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News & Releases
Mountain-Prairie Region

News Release

U.S. Fish and Wildlife Service Seeks Information in Wyoming Wildlife Poisoning Crime

For Immediate Release

February 7, 2020


DENVER — The U.S. Fish and Wildlife Service and the Wyoming Game and Fish Department (WGFD) are seeking information in the poisoning deaths of a bald eagle, a golden eagle, a swainson’s hawk, 14 ravens, 17 magpies, one coyote and several small mammals in the East Fork and Horse Creek drainages located in northwest Fremont County, Wyoming. Additionally, three pet dogs died from ingesting poison-laced baits in the East Fork area; the pet dogs were rushed to a veterinarian after they began convulsing and vomiting, but ultimately died from poisoning. The Fremont County Sheriff’s office is assisting with the investigation into these poisonings.

Investigating officers responded to the East Fork and Horse Creek areas in January 2018 and recovered numerous poisoned animals and poison-laced baits scattered throughout the Wyoming Game and Fish Commission’s Spence and Moriarity Wildlife Management Area, an important wintering range for thousands big game animals and other wildlife. The perpetrators of this poisoning crime may have been targeting coyotes, wolves, and/or grizzly bears. A search of the area revealed no dead wolves or bears.

Illegal poisoning can indiscriminately kill any wildlife or pet that feeds on poison-laced baits; it is a crime that can result tragic and far-reaching consequences, endangering wildlife, pets and even humans.

The Bald and Golden Eagle Protection Act protects bald and golden eagles, and the Migratory Bird Treaty Act protects eagles, hawks, ravens and magpies. Golden eagles are considered a declining species in many areas of the United States and this recent poisoning incident will only further imperil the species.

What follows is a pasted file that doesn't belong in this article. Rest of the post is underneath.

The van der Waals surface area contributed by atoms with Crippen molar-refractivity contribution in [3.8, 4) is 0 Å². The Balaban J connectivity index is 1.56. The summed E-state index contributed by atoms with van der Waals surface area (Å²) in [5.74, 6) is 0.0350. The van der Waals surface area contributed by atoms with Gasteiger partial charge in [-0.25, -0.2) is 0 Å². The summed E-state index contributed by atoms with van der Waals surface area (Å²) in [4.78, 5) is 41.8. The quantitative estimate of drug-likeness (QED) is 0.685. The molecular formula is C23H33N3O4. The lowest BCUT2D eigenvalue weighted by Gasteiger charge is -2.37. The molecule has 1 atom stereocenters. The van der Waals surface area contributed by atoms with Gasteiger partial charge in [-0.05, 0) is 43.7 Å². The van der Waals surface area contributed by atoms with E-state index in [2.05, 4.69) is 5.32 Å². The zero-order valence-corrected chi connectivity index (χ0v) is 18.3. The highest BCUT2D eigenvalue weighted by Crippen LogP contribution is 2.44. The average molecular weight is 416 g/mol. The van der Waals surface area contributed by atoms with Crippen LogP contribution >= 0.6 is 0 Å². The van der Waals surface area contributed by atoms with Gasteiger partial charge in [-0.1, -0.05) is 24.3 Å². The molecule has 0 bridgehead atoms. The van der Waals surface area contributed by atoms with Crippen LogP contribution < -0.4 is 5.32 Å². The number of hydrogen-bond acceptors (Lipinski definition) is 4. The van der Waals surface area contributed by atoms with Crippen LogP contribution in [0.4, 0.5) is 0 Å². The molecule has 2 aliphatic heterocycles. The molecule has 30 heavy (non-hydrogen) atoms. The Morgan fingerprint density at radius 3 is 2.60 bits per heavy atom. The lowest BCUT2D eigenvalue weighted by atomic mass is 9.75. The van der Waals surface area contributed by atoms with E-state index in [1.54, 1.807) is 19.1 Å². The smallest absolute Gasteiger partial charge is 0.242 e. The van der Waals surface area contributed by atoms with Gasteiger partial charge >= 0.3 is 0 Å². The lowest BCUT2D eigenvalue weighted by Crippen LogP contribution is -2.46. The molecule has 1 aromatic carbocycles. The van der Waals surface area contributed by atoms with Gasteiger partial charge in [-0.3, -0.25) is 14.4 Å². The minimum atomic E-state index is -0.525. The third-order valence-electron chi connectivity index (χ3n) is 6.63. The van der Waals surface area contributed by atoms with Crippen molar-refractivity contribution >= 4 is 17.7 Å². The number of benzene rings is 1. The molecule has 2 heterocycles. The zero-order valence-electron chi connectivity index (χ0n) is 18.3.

The Service is asking for the public’s help and is offering a monetary reward of up to $2,000 for information leading to the successful arrest and conviction of person(s) associated with the poisoning of these and other animals in Wyoming. An additional cash reward of up to a $5,000 is being offered through the Wyoming Game and Fish Department if the information leads to a conviction. Members of the public who report information can remain anonymous.

If you have any information about this or any wildlife poisoning in Wyoming, please contact the Service’s Lander, Wyoming, Office of Law Enforcement at 307-332-7607 or lawenforcement@fws.gov, or contact the WGFD Stop Poaching Hotline at 1-877-WGFD-TIP (1-877-943-3847). You can call to report violations day or night and on holidays. You can report violations by texting “WGFD” to TIP411 (847-411) or through the WGFD website. You can also call your local game warden.

The mission of the U.S. Fish and Wildlife Service is working with others to conserve, protect, and enhance fish, wildlife, plants, and their habitats for the continuing benefit of the American people. For more information on our work and the people who make it happen in the West, visit our website, or connect with us through any of these social media channels: Facebook, Twitter, Flickr, YouTube, and Instagram.

– FWS –

U.S. Fish and Wildlife Service

Office of External Affairs

Mountain-Prairie Region

134 Union Blvd

Lakewood, CO 80228

303-236-7905

303-236-3815 FAX

www.fws.gov/mountain-prairie/



Contacts

Michael D'Agostino
(303) 236-4588
michael_dagostino@fws.gov



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The mission of the U.S. Fish and Wildlife Service is working with Others to conserve, protect, and enhance fish, wildlife, plants and their habitats for the continuing benefit of the American People.
Last modified: February 07, 2020
All Images Credit to and Courtesy of the U.S. Fish and Wildlife Service Unless Specified Otherwise.
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